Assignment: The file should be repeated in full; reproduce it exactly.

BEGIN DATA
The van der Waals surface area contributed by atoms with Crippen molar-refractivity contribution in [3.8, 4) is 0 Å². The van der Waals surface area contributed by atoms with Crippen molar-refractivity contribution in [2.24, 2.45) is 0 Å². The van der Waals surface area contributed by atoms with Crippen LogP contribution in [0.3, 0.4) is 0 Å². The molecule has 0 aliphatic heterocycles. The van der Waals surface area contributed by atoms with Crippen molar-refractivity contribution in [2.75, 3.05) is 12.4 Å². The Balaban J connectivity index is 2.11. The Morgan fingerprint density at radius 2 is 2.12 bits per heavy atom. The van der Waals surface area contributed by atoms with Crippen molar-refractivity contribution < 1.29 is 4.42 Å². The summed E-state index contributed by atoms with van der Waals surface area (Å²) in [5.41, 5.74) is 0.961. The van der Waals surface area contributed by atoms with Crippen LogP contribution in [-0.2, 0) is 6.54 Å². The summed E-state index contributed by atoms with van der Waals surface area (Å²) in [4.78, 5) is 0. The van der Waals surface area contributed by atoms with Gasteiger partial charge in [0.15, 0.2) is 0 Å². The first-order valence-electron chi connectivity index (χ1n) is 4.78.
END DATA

The van der Waals surface area contributed by atoms with Crippen molar-refractivity contribution in [3.8, 4) is 0 Å². The van der Waals surface area contributed by atoms with Crippen molar-refractivity contribution in [2.24, 2.45) is 0 Å². The van der Waals surface area contributed by atoms with Crippen LogP contribution in [0.3, 0.4) is 0 Å². The molecule has 0 aliphatic heterocycles. The van der Waals surface area contributed by atoms with Crippen molar-refractivity contribution in [2.75, 3.05) is 12.4 Å². The Balaban J connectivity index is 2.11. The Morgan fingerprint density at radius 2 is 2.12 bits per heavy atom. The van der Waals surface area contributed by atoms with Crippen molar-refractivity contribution < 1.29 is 4.42 Å². The summed E-state index contributed by atoms with van der Waals surface area (Å²) in [5.41, 5.74) is 0.961. The van der Waals surface area contributed by atoms with Crippen LogP contribution in [-0.2, 0) is 6.54 Å². The summed E-state index contributed by atoms with van der Waals surface area (Å²) in [4.78, 5) is 0. The van der Waals surface area contributed by atoms with Gasteiger partial charge in [0.15, 0.2) is 0 Å². The first-order valence-electron chi connectivity index (χ1n) is 4.78.